We’ve looked before at the growing interest in exploring near-Earth space for evidence of probes from other civilizations that may have been sent in the distant past to monitor and report home on the progression of life in our Solar System. If extraterrestrial civilizations exist, the idea that one of them might have explored our system and left behind what Jim Benford calls a ‘lurker’ probe is sensible enough. We send probes to places we want to learn more about, and we would certainly have probes around the nearest stars if we had the means. Breakthrough Starshot is an example of such interest. A century from now, human probes to other stars may be commonplace.

Various places to search for lurker probes have been suggested, from Lagrange points – where objects placed there tend to stay put, with minimal need for fuel consumption – to barely studied Earth co-orbitals to the surface of the Moon. But what about Earth orbit? Surveillance of the Earth could involve probes in long-term high altitude orbits, the geosynchronous realm of our present-day communication satellites, which can always remain above the same location on the planet. As opposed to low-Earth orbits, GEO offers stable conditions over millions, perhaps billions of years.

The immediate objection is that looking into Earth’s sky is confounded by multiple factors. We have close to 5,000 satellites already in one kind of Earth orbit or another. We must also cope with centimeter-scale debris in lower orbits that seems to be increasing over time, another reason why higher orbits would be preferable for searching for something anomalous. Even so, human contamination near our planet means that using modern survey tools like Pan-STARRS is complicated and time-consuming.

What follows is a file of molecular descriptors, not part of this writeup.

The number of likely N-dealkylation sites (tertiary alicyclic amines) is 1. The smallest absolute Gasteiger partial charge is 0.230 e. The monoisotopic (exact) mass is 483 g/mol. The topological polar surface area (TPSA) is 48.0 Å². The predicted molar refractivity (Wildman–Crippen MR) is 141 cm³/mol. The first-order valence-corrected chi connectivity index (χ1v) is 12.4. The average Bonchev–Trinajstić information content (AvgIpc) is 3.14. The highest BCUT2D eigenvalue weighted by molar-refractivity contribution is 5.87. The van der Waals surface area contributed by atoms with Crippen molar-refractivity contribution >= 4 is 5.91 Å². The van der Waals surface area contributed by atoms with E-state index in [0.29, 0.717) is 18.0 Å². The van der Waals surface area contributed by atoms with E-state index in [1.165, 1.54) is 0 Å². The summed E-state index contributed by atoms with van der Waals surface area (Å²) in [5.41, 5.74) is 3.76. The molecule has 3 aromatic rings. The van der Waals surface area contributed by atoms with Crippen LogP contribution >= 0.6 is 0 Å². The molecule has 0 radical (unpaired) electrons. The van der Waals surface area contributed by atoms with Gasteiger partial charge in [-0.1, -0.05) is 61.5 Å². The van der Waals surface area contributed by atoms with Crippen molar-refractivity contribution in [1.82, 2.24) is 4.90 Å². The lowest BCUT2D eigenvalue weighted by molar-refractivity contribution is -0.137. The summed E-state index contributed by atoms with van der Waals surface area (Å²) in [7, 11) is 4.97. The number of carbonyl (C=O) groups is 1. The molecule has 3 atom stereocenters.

If we had a time machine, we could see the sky as it was before Sputnik. But as Beatriz Villarroel and colleagues note in a new paper in Acta Astronautica, we have much easier ways of doing this. Photographic plate projects like the First Palomar Sky Survey (POSS-1) are available from earlier periods, and Villarroel (Stockholm University) is behind a new citizen science project called VASCO (Vanishing & Appearing Sources during a Century of Observations) to exploit these resources.

VASCO builds upon an earlier project of the same name in which Villarroel and colleagues analyzed old sky catalogs looking for stars that appear in the older plates but are not found in later imaging. In the earlier work, about 100 red transients turned up, interesting objects that likely represent flare stars worth follow-up investigation. The image below is drawn from this work (citation at the end of the article).

Image: A source visible in an old plate (left, seen as the bright source at the centre of the square) has disappeared in a later plate (right). Credit: Villarroel et al. (2019).

With the online VASCO project, the focus shifts to human volunteers, who work in the cause of finding anomalous features that may point to a technology in Earth orbit before the first Earth satellite flew. While VASCO uses the POSS-1 dataset, other plate material is available from the Lick and Sonneberg observatories and the Carte du Ciel, a decades-long mapping project from the early 20th Century. Interest in photographic plates is quickening because this is a resource ripe for analysis with our new digital tools. Thus projects like DASCH (Digital Access to a Sky Century @ Harvard), which has spent two decades thus far scanning photographic plates and archiving data.